name: "AccountDetailsApp",
      filename: "accountDetailsApp_remote.js",
      exposes: {
        "./AccountDetails": "./src/components/AccountDetails",
      },
    }),
    ...
  ],
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In case you missed some thing, you can always refer to these two projects

accounts-summary-app
account-details-app

Configure ModuleFederationPlugin in Host App project.

Like I was explaining before, our host app, main-app is responsible for loading the components from micro frontend projects.

Like micro frontends configurations defines exposes, Host app's webpack configuration defines remotes that tells webpack where to find those external components.

  plugins: [
    new ModuleFederationPlugin({
      remotes: {
        AccountsSummaryApp_Remote: "AccountsSummaryApp@http://localhost:9001/accountsSummaryApp_remote.js",
        AccountDetailsApp_Remote: "AccountDetailsApp@http://localhost:9002/accountDetailsApp_remote.js",
      },
    }),
    ...
  ],
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remotes is a map (key and value) that defines all the external modules that it consumes. Key will act as an alias for the module and value defines the remote javascript file location for that module.

value should have a special format like below

<Name of the Exposed Module>@<Remote URL of the javascript file>

Now that all the webpack configurations are completed, let's write some javascript code to load external components.

Load External Components to Host App

One of the beautify thing about this webpack module federation is that, developers can not feel a difference between importing a local component from its own project and remote component from an external javascript file.

React code will look like you are lazy loading a component.

const AccountsSummary = React.lazy(() =>
  import("AccountsSummaryApp_Remote/AccountsSummary")
);
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and use that in your jsx

<Suspense fallback={<h1>Error while loading Account Summary</h1>}>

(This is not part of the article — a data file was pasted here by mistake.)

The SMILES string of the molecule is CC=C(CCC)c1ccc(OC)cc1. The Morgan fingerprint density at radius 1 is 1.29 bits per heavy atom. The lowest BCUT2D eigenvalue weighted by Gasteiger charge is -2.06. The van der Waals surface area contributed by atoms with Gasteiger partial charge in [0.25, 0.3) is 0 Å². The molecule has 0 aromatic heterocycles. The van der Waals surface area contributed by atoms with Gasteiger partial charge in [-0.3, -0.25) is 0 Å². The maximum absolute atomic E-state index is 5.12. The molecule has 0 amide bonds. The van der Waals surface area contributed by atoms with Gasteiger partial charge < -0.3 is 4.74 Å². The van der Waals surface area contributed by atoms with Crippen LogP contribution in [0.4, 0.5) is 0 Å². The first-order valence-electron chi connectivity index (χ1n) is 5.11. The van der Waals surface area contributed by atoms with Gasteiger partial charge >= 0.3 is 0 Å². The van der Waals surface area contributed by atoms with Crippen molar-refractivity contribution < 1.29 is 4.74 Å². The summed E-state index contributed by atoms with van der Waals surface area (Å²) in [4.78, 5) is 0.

<AccountsSummary onAccountSelected={handleAccountSelected} />
</Suspense>
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One thing to note about the import is that to use same alias that you define in the host application along with the component alias that you defined in your micro frontend project

Module Federation configurations

Communication between components

As mentioned earlier, external components are same as local components in your project. So standard ways of communication should be applicable here as well.

For this application, I have defined a shared state with in the host application and each component communicate via that shared state.

Refer to main-app to see the code.

Conclusion

This is very beginner level tutorial about how to develop Micro Frontends using Webpack's Module Federation feature. During this post I was able to briefly explain about

  • What are Micro Frontends
  • What is Webpack's Module Federation Feature
  • Configure Micro frontends to expose components
  • Configure Host app to use those exposed components
  • How to communicate between components

Full working example can be found here.

You can find the full React Template used in this sample bank application here.

That is all for now. Please share you feedbacks. Thank you for reading.

Top comments (1)

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cesarpachon profile image
cesar pachon

hello I am a bit lost at the general concept, in particular: if I have a shell, and different UI's, let's say A and B (microfrontends), it is possible that the shell packs the React, react-dom, materialui dependencies and the A, B packages don't?
In my experiments, I see that the bundle size of shell, A and B are the same, so I suspect react, react-dom, etc are being bundled in ALL the apps, beating the goal of reducing bundle size by sharing remote dependencies. thanks for clarifying this!